PLOT The story of a young women’s rights lawyer named Ruth Bader Ginsburg.
CAST Felicity Jones, Armie Hammer, Justin Theroux
RATED PG-13 (some adult talk)
PLAYING AT Manhasset Cinemas, Malverne Cinema 4
BOTTOM LINE RBG gets the full Hollywood treatment in this flattering, high-gloss bio-pic.
You’ve read her memoir, seen the documentary, maybe even bought a T-shirt. Now, add another piece of Ruth Bader Ginsburg merch to your list: She’s the subject of a Hollywood biopic, “On the Basis of Sex.”
And oh, how very Hollywood it is.
Written and executive produced by Bader Ginsburg’s nephew, Daniel Stiepleman , “On the Basis of Sex” stars Felicity Jones as the future associate justice of the Supreme Court and Armie Hammer as her husband, tax lawyer Martin Ginsburg. Restricting its focus to Bader Ginsburg’s very early years as a legal crusader for women’s rights, “On the Basis of Sex” tells an inspirational story of struggle that by and large rings true. (Much of it was covered earlier this year in the documentary “RBG.”) Something about this movie, though, feels too glossy, too perfect. Directed by Mimi Leder (“Pay it Forward”) with polished professionalism, “On the Basis of Sex” puts its heroine up on a pedestal but also traps her in amber.
But did the two leads have to be quite so sparkling and toothsome? Must they be always bathed in warm, Scotch-colored light? In its early scenes, set in the “Mad Men” era, the movie feels more like a well-dressed period piece than the story of a living person. (Jones never quite nails that Old New York accent; Hammer wisely declines to try.)
Nevertheless, they win us over — Jones ("The Theory of Everything") with her natural buoyancy, Hammer with sheer earnestness. There are also some good turns from the support cast. Sam Waterston, as a condescending Harvard Law dean, harrumphs indignantly; Justin Theroux is quite good as Mel Wulf, an ACLU lawyer with high ideals and sharp elbows; Cailee Spaeny plays the Ginsburgs’ tantrum-prone teenager, Jane (who is a Columbia Law School professor today). Charles Moritz, the man Bader Ginsburg counter-intuitively represents in a landmark gender discrimination case, is played by a woebegone Chris Mulkey.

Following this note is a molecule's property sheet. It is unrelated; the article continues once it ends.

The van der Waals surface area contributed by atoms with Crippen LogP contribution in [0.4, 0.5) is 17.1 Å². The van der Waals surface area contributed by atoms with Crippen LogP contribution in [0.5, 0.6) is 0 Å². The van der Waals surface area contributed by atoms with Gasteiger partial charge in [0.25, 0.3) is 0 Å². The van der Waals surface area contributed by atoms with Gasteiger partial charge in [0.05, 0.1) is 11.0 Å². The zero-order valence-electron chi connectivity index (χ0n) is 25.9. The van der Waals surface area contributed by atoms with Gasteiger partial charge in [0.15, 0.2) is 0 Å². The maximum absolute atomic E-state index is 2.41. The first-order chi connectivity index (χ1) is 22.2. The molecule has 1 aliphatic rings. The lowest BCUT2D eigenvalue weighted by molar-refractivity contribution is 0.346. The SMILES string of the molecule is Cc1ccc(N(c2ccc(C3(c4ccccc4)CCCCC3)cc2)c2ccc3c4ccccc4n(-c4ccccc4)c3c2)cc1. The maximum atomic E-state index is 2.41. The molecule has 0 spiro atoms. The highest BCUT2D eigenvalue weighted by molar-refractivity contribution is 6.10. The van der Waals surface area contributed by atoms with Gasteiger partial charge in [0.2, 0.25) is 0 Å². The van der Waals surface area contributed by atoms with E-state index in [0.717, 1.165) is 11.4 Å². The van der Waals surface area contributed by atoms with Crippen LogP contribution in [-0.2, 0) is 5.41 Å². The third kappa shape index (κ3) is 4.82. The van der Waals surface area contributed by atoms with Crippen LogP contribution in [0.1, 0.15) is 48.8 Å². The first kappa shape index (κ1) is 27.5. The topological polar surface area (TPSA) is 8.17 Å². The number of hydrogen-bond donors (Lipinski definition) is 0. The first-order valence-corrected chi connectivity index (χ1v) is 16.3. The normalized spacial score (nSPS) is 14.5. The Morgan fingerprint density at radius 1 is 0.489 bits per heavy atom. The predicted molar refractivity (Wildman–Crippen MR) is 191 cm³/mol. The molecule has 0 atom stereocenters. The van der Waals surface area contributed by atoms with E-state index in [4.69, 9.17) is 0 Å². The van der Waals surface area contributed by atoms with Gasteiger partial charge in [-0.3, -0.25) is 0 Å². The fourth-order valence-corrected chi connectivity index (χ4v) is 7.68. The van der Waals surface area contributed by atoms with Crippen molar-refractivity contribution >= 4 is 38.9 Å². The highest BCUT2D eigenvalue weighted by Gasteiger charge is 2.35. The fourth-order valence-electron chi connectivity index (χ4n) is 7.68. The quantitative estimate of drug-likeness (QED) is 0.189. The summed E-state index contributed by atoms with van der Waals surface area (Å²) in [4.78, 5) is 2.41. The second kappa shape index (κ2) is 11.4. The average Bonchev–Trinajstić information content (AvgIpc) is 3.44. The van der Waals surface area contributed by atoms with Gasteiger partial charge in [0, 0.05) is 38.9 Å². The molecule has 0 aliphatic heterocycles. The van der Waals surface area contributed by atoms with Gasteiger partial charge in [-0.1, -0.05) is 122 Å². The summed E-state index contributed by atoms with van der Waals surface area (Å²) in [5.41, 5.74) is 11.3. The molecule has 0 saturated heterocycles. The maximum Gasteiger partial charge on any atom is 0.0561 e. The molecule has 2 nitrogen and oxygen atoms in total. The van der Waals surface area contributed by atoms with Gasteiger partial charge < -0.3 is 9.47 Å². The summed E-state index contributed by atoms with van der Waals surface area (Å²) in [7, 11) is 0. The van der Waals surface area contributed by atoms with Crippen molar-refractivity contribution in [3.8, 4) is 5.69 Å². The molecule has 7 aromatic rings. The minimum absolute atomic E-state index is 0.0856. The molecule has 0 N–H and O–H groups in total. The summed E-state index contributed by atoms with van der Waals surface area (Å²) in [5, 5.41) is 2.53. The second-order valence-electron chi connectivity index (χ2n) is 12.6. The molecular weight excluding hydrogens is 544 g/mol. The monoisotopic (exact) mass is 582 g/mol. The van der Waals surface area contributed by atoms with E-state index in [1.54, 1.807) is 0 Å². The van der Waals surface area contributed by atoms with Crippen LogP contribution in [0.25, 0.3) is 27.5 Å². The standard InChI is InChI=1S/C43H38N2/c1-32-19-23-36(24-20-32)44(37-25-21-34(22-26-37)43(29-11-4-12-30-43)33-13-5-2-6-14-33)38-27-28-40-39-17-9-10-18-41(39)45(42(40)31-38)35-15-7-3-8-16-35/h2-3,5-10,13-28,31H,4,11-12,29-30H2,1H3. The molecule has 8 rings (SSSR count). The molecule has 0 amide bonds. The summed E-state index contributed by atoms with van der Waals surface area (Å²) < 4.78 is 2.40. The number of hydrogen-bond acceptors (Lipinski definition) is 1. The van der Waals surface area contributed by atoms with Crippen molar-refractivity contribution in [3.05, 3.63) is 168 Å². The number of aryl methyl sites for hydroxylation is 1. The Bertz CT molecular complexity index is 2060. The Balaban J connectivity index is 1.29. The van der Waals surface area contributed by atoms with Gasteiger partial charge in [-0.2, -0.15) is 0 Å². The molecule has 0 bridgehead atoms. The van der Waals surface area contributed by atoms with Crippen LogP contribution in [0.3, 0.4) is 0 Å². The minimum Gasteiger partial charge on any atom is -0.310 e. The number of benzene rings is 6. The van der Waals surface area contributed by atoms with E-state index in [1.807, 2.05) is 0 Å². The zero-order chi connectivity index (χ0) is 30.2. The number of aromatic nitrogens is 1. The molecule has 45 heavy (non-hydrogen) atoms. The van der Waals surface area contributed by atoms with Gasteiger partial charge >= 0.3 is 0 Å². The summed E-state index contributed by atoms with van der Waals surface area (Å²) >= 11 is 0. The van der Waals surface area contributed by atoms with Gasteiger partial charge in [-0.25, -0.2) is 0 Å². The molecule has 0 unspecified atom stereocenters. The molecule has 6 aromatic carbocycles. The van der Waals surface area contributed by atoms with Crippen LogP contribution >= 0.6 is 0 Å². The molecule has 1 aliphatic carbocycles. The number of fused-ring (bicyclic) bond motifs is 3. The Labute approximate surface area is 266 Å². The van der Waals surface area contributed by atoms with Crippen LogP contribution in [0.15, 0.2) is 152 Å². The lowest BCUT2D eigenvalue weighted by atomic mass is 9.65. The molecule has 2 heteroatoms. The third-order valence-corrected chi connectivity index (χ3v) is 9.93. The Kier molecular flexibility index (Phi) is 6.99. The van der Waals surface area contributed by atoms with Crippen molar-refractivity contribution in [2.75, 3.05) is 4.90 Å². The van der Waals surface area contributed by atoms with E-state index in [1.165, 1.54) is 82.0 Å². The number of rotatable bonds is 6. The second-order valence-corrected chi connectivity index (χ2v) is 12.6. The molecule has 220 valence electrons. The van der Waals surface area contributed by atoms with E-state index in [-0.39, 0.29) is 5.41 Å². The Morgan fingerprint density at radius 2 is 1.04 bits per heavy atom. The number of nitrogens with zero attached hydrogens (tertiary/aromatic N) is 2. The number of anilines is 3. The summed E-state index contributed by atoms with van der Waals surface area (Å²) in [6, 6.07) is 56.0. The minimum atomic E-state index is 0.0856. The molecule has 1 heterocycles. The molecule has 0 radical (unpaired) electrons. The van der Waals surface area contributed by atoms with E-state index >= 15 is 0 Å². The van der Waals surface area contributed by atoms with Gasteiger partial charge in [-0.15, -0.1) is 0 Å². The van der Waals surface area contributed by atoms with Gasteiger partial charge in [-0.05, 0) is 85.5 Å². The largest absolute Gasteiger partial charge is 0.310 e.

“On the Basis of Sex” mostly tells us what we already know about its subject: She’s smart, stubborn and principled. We don’t get much insight into anyone’s personality or psychology here. Still, for Bader Ginsburg’s many devoted fans, this glowing tribute may be just the ticket.
Felicity Jones began her career in British television programs like “Servants,” then began edging into movies. Here are four films that trace her rise to stardom.
LIKE CRAZY (2011) A British exchange student (Jones) falls for an American (the late Anton Yelchin) and unwisely overstays her visa. At Sundance, Jones was singled out for a special grand jury prize, and the film itself won a grand jury prize in the dramatic category.
HYSTERIA (2012) Tanya Wexler’s period comedy about a 19th-Century doctor (Hugh Dancy) who invents the modern sex toy featured Jones as his young fiancee, Emily Dalrymple. USA Today called the film “mildly stimulating.”
THE THEORY OF EVERYTHING (2014) Jones turned in an Oscar-nominated performance as the wife of Stephen Hawking (Eddie Redmayne) in this acclaimed biopic. Redmayne won for best actor, but Jones also became a widely recognized face thanks to this film.
ROGUE ONE: A STAR WARS STORY (2016) Having played the renegade Jyn Erso shortly after Daisy Ridley played the loner Rey in “Star Wars: The Force Awakens,” Jones made a short video to clear up any confusion. “I know we both have dark hair and talk funny to you Americans,” Jones said, but she assured viewers that “two young, British women can exist in the same cinematic galaxy.” — RAFER GUZMAN